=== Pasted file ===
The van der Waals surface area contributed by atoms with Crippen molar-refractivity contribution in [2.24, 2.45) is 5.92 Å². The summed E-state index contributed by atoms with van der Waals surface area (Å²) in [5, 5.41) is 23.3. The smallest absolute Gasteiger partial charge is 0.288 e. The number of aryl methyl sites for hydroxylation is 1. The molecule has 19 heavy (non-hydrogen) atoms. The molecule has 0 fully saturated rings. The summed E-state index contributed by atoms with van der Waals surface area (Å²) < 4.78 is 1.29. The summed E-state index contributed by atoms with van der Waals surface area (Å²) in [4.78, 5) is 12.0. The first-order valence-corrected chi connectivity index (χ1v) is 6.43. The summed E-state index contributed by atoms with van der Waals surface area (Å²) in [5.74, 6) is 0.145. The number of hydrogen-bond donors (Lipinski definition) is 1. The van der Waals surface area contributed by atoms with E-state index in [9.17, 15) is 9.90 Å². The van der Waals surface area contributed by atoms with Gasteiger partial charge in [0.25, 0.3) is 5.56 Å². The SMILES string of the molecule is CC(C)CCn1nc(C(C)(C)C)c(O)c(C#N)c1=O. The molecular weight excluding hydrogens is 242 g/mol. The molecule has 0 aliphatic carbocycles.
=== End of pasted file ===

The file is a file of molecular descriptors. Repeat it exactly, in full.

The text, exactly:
The van der Waals surface area contributed by atoms with Crippen molar-refractivity contribution in [2.24, 2.45) is 5.92 Å². The summed E-state index contributed by atoms with van der Waals surface area (Å²) in [5, 5.41) is 23.3. The smallest absolute Gasteiger partial charge is 0.288 e. The number of aryl methyl sites for hydroxylation is 1. The molecule has 19 heavy (non-hydrogen) atoms. The molecule has 0 fully saturated rings. The summed E-state index contributed by atoms with van der Waals surface area (Å²) < 4.78 is 1.29. The summed E-state index contributed by atoms with van der Waals surface area (Å²) in [4.78, 5) is 12.0. The first-order valence-corrected chi connectivity index (χ1v) is 6.43. The summed E-state index contributed by atoms with van der Waals surface area (Å²) in [5.74, 6) is 0.145. The number of hydrogen-bond donors (Lipinski definition) is 1. The van der Waals surface area contributed by atoms with E-state index in [9.17, 15) is 9.90 Å². The van der Waals surface area contributed by atoms with Gasteiger partial charge in [0.25, 0.3) is 5.56 Å². The SMILES string of the molecule is CC(C)CCn1nc(C(C)(C)C)c(O)c(C#N)c1=O. The molecular weight excluding hydrogens is 242 g/mol. The molecule has 0 aliphatic carbocycles.